When Permafrost Melts, What Happens to All That Stored Carbon?
The Arctic’s frozen ground contains large stores of organic carbon that have been locked in the permafrost for thousands of years. As global temperatures rise, that permafrost is starting to melt, raising concerns about the impact on the climate as organic carbon becomes exposed. A new study is shedding light on what that could mean for the future by providing the first direct physical evidence of a massive release of carbon from permafrost during a warming spike at the end of the last ice age.
The study, published this week in the journal Nature Communications, documents how Siberian soil once locked in permafrost was carried into the Arctic Ocean during that period at a rate about seven times higher than today.
“We know the Arctic today is under threat because of growing climate warming, but we don’t know to what extent permafrost will respond to this warming. The Arctic carbon reservoir locked in the Siberian permafrost has the potential to lead to massive emissions of the greenhouse gases carbon dioxide and methane to the atmosphere,” said study co-author Francesco Muschitiello, a post-doctoral research fellow at Columbia University’s Lamont-Doherty Earth Observatory.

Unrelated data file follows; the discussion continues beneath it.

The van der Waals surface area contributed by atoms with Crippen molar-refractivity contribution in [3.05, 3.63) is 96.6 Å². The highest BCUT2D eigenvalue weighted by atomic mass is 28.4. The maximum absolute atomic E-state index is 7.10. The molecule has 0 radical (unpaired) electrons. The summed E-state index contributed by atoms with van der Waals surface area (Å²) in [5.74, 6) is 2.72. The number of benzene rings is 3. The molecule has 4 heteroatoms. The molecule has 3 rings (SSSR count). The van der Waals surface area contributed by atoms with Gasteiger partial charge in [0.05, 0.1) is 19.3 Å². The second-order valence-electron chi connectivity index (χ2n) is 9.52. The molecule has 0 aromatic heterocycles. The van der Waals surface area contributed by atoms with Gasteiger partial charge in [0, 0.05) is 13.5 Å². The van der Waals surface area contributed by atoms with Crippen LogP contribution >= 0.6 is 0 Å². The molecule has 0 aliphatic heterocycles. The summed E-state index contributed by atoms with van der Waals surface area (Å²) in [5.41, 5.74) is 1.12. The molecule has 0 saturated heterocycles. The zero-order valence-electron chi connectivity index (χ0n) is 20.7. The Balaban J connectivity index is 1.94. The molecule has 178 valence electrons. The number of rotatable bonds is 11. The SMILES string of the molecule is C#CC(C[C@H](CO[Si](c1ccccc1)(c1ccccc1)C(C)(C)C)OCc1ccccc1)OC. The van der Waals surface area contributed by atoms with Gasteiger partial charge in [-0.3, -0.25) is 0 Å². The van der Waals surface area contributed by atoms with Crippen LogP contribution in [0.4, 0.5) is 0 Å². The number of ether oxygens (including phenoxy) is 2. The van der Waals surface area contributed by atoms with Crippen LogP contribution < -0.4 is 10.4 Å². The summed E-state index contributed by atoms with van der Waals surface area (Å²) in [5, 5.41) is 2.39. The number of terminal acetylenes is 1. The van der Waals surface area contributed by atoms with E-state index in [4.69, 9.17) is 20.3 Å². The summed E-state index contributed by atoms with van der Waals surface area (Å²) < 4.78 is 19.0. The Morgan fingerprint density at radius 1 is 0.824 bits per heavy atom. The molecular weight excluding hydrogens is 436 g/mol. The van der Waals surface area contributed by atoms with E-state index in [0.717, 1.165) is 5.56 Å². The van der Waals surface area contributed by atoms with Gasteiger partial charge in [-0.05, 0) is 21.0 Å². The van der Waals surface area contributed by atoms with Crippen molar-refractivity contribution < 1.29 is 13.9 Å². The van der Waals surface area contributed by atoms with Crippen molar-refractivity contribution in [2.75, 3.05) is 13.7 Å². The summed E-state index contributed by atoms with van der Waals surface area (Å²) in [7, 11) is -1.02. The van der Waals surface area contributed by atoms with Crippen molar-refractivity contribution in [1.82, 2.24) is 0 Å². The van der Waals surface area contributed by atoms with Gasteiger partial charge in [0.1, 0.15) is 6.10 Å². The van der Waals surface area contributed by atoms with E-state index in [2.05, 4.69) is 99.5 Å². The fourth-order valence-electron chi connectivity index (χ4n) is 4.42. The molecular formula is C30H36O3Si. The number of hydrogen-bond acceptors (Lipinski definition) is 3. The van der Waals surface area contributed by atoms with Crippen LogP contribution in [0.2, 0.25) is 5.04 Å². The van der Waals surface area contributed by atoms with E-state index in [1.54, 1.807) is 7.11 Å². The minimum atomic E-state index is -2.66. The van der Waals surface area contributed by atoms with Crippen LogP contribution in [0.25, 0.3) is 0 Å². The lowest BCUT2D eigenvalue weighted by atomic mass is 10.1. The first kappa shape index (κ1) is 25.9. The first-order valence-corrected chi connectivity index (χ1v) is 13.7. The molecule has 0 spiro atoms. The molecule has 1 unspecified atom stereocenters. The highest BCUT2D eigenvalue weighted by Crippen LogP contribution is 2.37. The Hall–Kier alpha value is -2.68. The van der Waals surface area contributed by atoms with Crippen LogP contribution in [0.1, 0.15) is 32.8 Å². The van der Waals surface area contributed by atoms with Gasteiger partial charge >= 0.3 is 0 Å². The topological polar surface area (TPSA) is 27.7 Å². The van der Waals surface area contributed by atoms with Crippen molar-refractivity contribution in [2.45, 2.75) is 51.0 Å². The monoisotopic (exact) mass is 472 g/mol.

To understand how melting permafrost influenced the carbon cycle in the past, the scientists examined the carbon levels in sediment that accumulated on the seafloor near the mouth of the Lena River about 11,650 years ago, when the last glacial period was ending and temperatures in the Northern Hemisphere spiked by several degrees.
Continue reading at The Earth Institute at Columbia University
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